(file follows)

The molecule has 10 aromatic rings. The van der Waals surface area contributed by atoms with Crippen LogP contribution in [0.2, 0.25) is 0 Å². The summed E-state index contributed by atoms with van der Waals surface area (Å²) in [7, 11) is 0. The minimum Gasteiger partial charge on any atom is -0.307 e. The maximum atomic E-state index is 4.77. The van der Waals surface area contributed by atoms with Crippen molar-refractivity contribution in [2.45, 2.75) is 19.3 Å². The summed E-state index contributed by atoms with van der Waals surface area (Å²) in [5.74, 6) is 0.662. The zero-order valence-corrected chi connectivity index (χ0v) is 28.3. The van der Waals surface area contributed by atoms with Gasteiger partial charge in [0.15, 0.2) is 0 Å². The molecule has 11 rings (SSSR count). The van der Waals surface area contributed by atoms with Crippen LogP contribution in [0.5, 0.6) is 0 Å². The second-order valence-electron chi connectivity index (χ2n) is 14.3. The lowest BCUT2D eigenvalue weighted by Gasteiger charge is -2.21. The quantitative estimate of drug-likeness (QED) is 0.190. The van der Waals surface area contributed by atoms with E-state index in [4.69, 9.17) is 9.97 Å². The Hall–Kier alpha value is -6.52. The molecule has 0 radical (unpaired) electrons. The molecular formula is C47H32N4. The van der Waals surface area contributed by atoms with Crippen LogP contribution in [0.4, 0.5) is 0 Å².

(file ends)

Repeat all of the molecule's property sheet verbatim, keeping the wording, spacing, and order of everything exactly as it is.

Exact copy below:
The molecule has 10 aromatic rings. The van der Waals surface area contributed by atoms with Crippen LogP contribution in [0.2, 0.25) is 0 Å². The summed E-state index contributed by atoms with van der Waals surface area (Å²) in [7, 11) is 0. The minimum Gasteiger partial charge on any atom is -0.307 e. The maximum atomic E-state index is 4.77. The van der Waals surface area contributed by atoms with Crippen molar-refractivity contribution in [2.45, 2.75) is 19.3 Å². The summed E-state index contributed by atoms with van der Waals surface area (Å²) in [5.74, 6) is 0.662. The zero-order valence-corrected chi connectivity index (χ0v) is 28.3. The van der Waals surface area contributed by atoms with Gasteiger partial charge in [0.15, 0.2) is 0 Å². The molecule has 11 rings (SSSR count). The van der Waals surface area contributed by atoms with Crippen LogP contribution in [0.5, 0.6) is 0 Å². The second-order valence-electron chi connectivity index (χ2n) is 14.3. The lowest BCUT2D eigenvalue weighted by Gasteiger charge is -2.21. The quantitative estimate of drug-likeness (QED) is 0.190. The van der Waals surface area contributed by atoms with E-state index in [4.69, 9.17) is 9.97 Å². The Hall–Kier alpha value is -6.52. The molecule has 0 radical (unpaired) electrons. The molecular formula is C47H32N4. The van der Waals surface area contributed by atoms with Crippen LogP contribution in [0.4, 0.5) is 0 Å².